William Andrews Clark Sr. (January 8, 1839 – March 2, 1925) was an American politician and entrepreneur, involved with mining, banking, and railroads. Clark made his first fortune as one of the three “Copper Kings” of Butte, Montana. He was later involved in many ventures including the development of mines and smelters in Jerome, Arizona, another great copper camp in the West. Ultimately Clark would become one of America’s richest men.
William A. Clark was a very unpopular politician. In 1907, Mark Twain wrote the following about Clark:
He is as rotten a human being as can be found anywhere under the flag; he is a shame to the American nation, and no one has helped to send him to the Senate who did not know that his proper place was the penitentiary, with a ball and chain on his legs. To my mind he is the most disgusting creature that the republic has produced since Tweed’s time.
One must wonder if Clark desired to improve his standing in Gilded Age society by building New York City’s most extravagant and expensive mansion. Whatever the motive was, Clark attempted to do just that, and over four years built the “William A. Clark House”, a 7 million dollar mansion (equivalent to almost 180 million dollars in 2016) located at 962 Fifth Avenue on the northeast corner of its intersection with East 77th Street on the Upper East Side of Manhattan.
The following description of the house is from Wikipedia:
The house contained 121 rooms, 31 baths, four art galleries, a swimming pool, a concealed garage, and a private underground rail line to bring in coal for heat.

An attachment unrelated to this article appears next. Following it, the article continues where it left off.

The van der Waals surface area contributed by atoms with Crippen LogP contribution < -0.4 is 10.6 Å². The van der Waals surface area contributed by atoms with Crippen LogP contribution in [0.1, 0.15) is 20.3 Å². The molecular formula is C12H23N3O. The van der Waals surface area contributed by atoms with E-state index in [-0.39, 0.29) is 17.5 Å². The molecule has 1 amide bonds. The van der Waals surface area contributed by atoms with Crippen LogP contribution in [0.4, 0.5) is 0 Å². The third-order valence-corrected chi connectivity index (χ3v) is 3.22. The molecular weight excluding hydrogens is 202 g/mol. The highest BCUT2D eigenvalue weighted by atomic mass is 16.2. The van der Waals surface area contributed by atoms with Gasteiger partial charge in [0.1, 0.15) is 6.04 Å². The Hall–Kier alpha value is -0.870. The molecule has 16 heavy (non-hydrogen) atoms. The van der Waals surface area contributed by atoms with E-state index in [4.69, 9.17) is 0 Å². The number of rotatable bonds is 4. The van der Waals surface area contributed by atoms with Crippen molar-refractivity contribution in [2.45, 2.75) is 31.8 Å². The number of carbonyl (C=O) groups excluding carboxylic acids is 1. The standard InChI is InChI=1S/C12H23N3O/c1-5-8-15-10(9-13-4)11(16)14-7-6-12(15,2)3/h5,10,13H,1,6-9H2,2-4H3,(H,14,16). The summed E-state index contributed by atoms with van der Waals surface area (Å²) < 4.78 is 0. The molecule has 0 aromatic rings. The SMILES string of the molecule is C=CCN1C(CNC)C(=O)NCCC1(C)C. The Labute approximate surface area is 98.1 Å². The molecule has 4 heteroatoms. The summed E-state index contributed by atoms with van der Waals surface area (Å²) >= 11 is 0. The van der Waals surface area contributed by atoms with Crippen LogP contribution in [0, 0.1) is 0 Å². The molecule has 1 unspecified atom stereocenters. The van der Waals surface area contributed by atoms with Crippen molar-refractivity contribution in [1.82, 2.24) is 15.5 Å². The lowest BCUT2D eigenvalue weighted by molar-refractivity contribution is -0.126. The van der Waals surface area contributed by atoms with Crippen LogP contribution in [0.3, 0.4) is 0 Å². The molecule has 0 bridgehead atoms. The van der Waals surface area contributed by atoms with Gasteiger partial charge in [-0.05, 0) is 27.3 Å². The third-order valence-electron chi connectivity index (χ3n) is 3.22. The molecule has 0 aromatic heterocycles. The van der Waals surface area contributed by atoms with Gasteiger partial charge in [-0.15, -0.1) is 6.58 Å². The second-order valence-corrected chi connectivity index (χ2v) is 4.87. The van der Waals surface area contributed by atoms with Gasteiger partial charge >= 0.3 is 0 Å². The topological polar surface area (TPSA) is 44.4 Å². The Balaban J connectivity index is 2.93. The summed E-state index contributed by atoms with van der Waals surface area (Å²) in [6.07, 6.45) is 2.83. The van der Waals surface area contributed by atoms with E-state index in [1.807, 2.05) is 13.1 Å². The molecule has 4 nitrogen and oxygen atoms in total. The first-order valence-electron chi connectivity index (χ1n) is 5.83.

It was reported that Clark bought a quarry in New Hampshire, at a cost of $50,000 (equivalent to $1,285,000 in 2016), and built a railroad to get out the stone for the building. He also bought a bronze foundry employing 200 men to manufacture the bronze fittings. In addition, he imported marble from Italy, oak from Sherwood Forest in England, and parts of old French Châteaux for the interior.
The house rose nine stories with Turkish baths below ground level, laundry rooms on the top floor and many Greek marble columns. There was a Numidian marble fireplace in the banquet room that measured 15 ft. across with life-size figures of Diana and Neptune. The 120 rooms were filled with medieval tapestries and artwork. In the breakfast room, there were 170 carved panels with no two being identical.
On the second floor was a rotunda, 36 ft. high, of Maryland marble with eight Bresche violet columns, used as the statuary room. The room opened onto a conservatory of solid brass and glass, 30 ft. high and 22 ft. wide. Across the rotunda was the marble-paneled main picture gallery that was 95 ft. long and two stories high. An organ loft housed the largest chamber organ in America with 62 “speaking stops.”
There were 25 guests rooms with their own baths, 35 servants’ rooms with men’s quarters (to the east) and female rooms (to the west). There was also a Gothic library that was 90 ft. long featuring a beamed ceiling and immense carved fireplace.
Despite the enormous expense and effort that went into building the house, it was received poorly by critics who called the mansion ““an appropriate residence for the late P. T. Barnum” and “Clark’s Folly”. Shortly after Clark’s death in 1925, the house was sold for less than half of it’s original construction cost. In 1927, less than 17 years after the William A. Clark house was completed, the mansion was demolished to make room for a luxury apartment building.
If you are interested in learning more about William A. Clark’s life or legacy, I recommend the following books.